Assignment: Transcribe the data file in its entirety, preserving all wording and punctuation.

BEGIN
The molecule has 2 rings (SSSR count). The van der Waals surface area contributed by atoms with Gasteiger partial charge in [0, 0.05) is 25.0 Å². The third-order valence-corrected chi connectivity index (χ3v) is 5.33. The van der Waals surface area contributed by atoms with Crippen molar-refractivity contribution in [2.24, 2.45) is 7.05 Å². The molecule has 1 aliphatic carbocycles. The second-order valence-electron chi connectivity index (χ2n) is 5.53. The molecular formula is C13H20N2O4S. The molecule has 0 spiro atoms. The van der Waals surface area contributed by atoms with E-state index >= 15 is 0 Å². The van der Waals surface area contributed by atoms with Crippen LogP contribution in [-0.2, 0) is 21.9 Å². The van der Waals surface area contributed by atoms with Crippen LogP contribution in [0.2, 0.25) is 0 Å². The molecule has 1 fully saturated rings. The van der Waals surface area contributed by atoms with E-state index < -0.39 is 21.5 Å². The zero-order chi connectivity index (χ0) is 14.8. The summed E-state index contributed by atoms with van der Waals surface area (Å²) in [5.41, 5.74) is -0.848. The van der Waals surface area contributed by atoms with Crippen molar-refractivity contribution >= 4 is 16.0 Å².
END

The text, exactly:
The molecule has 2 rings (SSSR count). The van der Waals surface area contributed by atoms with Gasteiger partial charge in [0, 0.05) is 25.0 Å². The third-order valence-corrected chi connectivity index (χ3v) is 5.33. The van der Waals surface area contributed by atoms with Crippen molar-refractivity contribution in [2.24, 2.45) is 7.05 Å². The molecule has 1 aliphatic carbocycles. The second-order valence-electron chi connectivity index (χ2n) is 5.53. The molecular formula is C13H20N2O4S. The molecule has 0 spiro atoms. The van der Waals surface area contributed by atoms with E-state index >= 15 is 0 Å². The van der Waals surface area contributed by atoms with Crippen LogP contribution in [-0.2, 0) is 21.9 Å². The van der Waals surface area contributed by atoms with Crippen LogP contribution in [0.2, 0.25) is 0 Å². The molecule has 1 fully saturated rings. The van der Waals surface area contributed by atoms with E-state index < -0.39 is 21.5 Å². The zero-order chi connectivity index (χ0) is 14.8. The summed E-state index contributed by atoms with van der Waals surface area (Å²) in [5.41, 5.74) is -0.848. The van der Waals surface area contributed by atoms with Crippen molar-refractivity contribution >= 4 is 16.0 Å².